The Delhi Development Authority (DDA) has finally kick-started its long-awaited ambitious plan to give a new lease of life to the Yamuna river by developing its front.
Under the project, the DDA will create recreational parks, wetlands, cycling tracks and a forested buffer area on the area spanning 500 acres between the Old Railway Bridge and ITO Bridge.
According to a notification by the DDA to the monitoring authority, National Green Tribunal, the first phase out of the four phases of development of the western bank, will reach its culmination by April 2018. The total cost of developing the western bank is estimated at approximately Rs 10 cr reported the Times of India.
While the DDA has already planted over 800 trees on the floodplain, the next plan of action is to develop the area around Golden Jubilee Park in Yamuna Pushta. A 300m green buffer will be developed from the edge of the river and will comprise of floodplain forests and grasslands.
A 3.5 km long, 100-150m wide strip will be developed along the Salimgarh Bypass and utilised as ‘’greenway’ for cyclists. A 2.5 km walkway will also be constructed.
“We will develop pathways in the green buffer for people to use. But it will be largely developed as a floodplain forest,” an official told the Times of India.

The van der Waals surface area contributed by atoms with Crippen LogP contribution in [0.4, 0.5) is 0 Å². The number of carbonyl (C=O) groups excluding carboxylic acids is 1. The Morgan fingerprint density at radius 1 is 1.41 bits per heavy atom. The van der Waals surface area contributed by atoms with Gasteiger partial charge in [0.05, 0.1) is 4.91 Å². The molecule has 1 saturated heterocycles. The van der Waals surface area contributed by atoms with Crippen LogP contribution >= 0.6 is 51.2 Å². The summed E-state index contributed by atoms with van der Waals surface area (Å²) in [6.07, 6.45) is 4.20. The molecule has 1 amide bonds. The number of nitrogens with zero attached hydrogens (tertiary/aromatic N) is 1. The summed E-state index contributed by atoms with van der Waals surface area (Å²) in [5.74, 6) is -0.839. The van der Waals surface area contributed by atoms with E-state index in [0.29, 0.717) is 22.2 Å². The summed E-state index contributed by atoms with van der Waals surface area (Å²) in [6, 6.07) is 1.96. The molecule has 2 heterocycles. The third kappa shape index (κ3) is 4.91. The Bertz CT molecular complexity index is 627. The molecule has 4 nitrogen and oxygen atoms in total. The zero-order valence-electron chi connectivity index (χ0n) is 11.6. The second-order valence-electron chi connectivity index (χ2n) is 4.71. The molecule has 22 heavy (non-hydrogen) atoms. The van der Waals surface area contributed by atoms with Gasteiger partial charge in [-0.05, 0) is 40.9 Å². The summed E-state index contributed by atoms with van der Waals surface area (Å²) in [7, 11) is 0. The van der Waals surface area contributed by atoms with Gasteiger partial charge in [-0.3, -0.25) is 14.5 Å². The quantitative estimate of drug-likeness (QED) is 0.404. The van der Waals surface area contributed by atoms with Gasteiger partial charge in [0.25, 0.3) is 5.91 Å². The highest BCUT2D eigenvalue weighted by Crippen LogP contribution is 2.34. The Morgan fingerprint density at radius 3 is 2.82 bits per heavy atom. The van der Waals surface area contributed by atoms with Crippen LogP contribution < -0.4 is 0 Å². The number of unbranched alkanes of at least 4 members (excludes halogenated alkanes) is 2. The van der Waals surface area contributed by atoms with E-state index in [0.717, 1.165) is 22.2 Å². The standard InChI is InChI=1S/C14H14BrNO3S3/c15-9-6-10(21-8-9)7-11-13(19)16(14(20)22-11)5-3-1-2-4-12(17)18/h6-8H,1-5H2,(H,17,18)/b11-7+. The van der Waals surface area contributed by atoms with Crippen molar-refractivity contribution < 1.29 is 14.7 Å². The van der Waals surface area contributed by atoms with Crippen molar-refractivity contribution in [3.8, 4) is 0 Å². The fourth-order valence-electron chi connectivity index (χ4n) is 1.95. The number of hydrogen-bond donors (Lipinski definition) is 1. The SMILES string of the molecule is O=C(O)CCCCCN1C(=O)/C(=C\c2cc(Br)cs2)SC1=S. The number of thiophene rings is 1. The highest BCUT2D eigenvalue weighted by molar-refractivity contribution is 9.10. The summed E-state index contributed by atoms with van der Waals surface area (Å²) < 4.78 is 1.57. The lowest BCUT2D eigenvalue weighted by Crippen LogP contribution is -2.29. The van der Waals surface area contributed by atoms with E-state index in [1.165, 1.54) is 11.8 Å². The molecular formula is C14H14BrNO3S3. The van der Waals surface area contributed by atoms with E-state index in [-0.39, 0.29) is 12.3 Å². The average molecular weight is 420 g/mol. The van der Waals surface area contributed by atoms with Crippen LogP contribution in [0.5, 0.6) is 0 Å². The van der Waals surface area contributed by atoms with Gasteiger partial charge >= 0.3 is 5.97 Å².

According to an Indian Express report, the process of beautification will involve eco-friendly methods. To limit the use of concrete, wood will be used to construct the walkway.
While natural depressions will be converted into wetlands, the majority of the area will be developed as a floodplain forest, expressed the officials.
Taking the Yamuna flooding every 25 years into consideration, DDA will also allot adequate holding space. Special plants that can survive high water levels will be planted in the green buffer area.
The rationale behind the project is to helped Delhi connect to nature and help restore the degrading river contaminated by industrial effluents and sewage to its former glory. DDA may undertake a separate water treatment solution for the Yamuna too, the Express reported.
The idea is to not only create ecological balance but also promote tourism and boost the economy.
But one of the major roadblocks for the DDA is an encroachment by farmers and slum dwellers.
Despite the DDA claiming ownership through information boards, and ban on agricultural activity on the floodplain, many farmers growing vegetables there claim to have been living in the area for over 30 years.
“Encroachment removal remains a big challenge for us. Some residents have got stay orders from courts, though we have moved the Supreme Court to get the stays vacated. We will first reclaim the land that these people cultivate and then carry out the demolition of huts,” an official told TOI